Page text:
It's worth driving to the east and around St. Victoire.  There are several picturesque villages where Cezanne painted or slept.

While we were staying in Aix, we drove to Cassis.  Cassis is a classic Meditteranean seaport and the day we were there was the first sunny day we had seen in days.  Cassis was a delight and is famous for its boulliabaise.  We ate at a wonderful restaurant called Romano's right in the port. We of course, had the Boulliabaise.  It was very good, but reminded us of truffles, that is, we enjoyed it but we wouldn't go out of our way to find it again.  Here's a picture of the cassis "fish market".  On the way out of Cassis, drive to the east to La Ciotat on the cliff road (something de cretes).  It is a fabulous ride. Click here for a great example of the view.

The Riviera

The Riviera is roughly the stretch of coast from Toulon east to the Italian border. The major towns are St. Tropez, Ste. Maxim, St. Raphael, Cannes, Antibes, and Nice.  East of Nice is Monte Carlo.  The Riviera is actually part of a wider region known as Cote d"Azur which included the hills to the north of the coast.  In these hills are many beautiful villages.  Here's a summary of what we saw on the Riviera.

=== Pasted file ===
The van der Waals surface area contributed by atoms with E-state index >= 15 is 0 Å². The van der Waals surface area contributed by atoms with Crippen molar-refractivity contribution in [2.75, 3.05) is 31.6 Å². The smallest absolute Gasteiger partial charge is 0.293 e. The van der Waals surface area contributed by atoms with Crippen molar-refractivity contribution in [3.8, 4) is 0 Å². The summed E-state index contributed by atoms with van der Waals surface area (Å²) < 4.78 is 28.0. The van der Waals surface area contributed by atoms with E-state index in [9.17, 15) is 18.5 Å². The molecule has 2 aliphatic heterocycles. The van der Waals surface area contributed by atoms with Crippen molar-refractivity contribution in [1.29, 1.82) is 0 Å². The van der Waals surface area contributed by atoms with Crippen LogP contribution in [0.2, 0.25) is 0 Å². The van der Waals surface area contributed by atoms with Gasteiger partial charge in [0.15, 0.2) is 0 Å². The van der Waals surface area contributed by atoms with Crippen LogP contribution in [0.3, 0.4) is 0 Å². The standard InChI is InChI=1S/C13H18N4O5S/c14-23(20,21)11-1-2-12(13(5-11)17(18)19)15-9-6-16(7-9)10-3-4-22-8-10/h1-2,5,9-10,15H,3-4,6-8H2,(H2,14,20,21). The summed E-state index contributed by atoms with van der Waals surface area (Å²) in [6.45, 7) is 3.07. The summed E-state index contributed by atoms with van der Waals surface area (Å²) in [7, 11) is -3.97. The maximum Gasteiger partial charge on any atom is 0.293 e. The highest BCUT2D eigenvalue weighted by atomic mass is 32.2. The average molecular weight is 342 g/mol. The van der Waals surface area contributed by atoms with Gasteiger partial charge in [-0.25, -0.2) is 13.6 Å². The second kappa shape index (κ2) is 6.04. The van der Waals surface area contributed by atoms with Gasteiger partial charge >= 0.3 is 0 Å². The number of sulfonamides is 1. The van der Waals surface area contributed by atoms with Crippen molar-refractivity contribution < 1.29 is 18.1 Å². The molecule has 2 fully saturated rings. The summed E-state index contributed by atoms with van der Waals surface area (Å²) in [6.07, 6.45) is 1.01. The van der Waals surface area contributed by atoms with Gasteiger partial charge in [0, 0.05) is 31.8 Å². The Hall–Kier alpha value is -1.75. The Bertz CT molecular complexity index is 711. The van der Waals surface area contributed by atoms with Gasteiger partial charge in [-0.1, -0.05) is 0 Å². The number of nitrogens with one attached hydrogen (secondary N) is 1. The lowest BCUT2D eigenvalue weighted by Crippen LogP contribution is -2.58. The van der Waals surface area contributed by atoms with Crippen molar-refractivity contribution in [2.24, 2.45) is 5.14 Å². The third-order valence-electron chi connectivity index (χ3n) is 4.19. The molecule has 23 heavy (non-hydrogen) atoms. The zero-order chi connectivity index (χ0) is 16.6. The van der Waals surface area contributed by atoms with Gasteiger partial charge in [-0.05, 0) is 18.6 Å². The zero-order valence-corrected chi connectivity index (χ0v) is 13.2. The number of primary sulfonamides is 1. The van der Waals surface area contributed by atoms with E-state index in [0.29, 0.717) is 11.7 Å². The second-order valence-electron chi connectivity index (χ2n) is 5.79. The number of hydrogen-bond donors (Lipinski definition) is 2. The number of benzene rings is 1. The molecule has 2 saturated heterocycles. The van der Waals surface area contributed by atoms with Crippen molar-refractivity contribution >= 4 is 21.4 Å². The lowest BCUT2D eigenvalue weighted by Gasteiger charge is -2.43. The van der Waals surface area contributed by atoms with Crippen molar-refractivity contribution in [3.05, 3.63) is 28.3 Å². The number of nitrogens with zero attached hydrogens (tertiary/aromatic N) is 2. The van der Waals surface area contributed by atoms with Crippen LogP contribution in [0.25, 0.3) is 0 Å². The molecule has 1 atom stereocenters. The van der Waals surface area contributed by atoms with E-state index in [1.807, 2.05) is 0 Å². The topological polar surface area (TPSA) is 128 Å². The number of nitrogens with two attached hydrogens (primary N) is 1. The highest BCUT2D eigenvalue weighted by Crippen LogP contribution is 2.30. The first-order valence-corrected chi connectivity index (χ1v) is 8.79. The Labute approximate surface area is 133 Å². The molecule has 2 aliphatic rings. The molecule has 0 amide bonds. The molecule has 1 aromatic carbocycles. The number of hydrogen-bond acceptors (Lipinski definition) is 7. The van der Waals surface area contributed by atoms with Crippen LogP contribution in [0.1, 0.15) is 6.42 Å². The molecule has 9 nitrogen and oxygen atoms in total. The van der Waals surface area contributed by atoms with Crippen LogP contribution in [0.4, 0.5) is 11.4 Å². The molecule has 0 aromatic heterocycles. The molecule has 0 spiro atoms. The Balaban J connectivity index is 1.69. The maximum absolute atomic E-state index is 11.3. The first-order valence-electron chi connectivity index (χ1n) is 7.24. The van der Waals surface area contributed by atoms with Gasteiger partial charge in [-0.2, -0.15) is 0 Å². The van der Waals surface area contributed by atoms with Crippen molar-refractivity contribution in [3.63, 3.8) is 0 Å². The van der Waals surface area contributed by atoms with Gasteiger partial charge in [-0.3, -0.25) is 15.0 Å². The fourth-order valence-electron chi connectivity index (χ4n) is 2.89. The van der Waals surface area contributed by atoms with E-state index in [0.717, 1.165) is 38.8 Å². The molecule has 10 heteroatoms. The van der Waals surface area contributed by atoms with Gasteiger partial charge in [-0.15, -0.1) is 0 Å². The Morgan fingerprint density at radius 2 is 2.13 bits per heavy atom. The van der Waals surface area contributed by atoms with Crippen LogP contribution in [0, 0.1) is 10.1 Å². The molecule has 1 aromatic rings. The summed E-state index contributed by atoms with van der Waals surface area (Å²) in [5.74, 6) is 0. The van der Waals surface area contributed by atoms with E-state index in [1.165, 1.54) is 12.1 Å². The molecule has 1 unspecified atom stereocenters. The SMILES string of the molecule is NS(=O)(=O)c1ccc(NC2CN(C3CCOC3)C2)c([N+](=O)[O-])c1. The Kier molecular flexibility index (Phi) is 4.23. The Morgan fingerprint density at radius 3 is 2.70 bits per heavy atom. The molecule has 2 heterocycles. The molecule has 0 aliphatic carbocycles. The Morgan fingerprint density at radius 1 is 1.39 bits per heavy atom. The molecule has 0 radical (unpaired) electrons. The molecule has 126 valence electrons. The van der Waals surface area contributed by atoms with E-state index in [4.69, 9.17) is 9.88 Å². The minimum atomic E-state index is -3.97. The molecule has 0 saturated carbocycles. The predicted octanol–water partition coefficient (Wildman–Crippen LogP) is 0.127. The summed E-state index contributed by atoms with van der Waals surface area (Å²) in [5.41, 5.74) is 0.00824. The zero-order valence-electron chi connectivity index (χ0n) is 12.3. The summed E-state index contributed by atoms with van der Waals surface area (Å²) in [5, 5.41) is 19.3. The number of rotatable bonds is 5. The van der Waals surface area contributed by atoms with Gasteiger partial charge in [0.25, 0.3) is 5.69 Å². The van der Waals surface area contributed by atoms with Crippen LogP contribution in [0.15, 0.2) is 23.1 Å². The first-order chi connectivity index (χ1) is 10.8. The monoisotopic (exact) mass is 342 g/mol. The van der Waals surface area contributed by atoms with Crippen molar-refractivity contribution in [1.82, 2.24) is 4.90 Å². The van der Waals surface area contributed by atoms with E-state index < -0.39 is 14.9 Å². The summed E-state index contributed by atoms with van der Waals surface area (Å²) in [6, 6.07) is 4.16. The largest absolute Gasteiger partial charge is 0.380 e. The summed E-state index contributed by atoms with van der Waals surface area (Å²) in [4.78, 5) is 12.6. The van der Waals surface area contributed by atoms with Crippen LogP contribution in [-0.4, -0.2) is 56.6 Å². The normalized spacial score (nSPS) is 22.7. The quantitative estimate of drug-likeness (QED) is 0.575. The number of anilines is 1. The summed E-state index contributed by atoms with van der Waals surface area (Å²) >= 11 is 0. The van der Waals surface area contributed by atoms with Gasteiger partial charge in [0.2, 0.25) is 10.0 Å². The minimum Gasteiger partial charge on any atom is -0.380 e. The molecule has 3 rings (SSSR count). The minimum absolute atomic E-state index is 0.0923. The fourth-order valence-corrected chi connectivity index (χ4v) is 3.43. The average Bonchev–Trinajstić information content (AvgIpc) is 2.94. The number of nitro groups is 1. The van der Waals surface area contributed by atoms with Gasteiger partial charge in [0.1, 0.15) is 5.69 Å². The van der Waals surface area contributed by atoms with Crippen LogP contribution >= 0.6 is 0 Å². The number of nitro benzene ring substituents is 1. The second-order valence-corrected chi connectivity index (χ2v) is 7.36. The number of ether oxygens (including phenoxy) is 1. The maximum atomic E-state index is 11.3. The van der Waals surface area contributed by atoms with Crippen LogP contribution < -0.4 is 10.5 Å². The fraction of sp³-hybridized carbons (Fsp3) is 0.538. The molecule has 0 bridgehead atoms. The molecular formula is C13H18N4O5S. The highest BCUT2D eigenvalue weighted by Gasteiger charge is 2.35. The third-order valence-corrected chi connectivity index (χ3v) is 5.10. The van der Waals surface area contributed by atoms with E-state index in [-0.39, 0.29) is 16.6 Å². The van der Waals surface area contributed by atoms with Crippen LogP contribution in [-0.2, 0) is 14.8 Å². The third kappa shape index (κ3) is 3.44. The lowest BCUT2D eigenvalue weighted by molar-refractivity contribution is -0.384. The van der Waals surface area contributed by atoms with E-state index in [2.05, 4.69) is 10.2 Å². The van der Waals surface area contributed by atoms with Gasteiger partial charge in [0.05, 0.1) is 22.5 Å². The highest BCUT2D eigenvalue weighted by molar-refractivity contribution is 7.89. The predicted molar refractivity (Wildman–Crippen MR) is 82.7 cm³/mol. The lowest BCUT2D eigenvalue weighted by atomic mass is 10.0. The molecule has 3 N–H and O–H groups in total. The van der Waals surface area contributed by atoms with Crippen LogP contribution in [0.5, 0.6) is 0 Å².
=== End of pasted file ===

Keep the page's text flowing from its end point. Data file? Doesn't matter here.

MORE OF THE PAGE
St. Tropez is not very attractive and we didn't stay there very long.  On the pther hand, right near St. Tropez is a beautiful little port town called Port Grimaud. It's absolutely beautiful, and you can click here to see a beautiful pic!  For another view of Grimaud (where it looks like a clean Venice), click here.

Cannes, on the other hand was a pleasant visit.  We enjoyed strolling through Cannes and watching the petanque "tournements" played under the trees of "La Croisette",  the main street.  We enjoyed Cannes.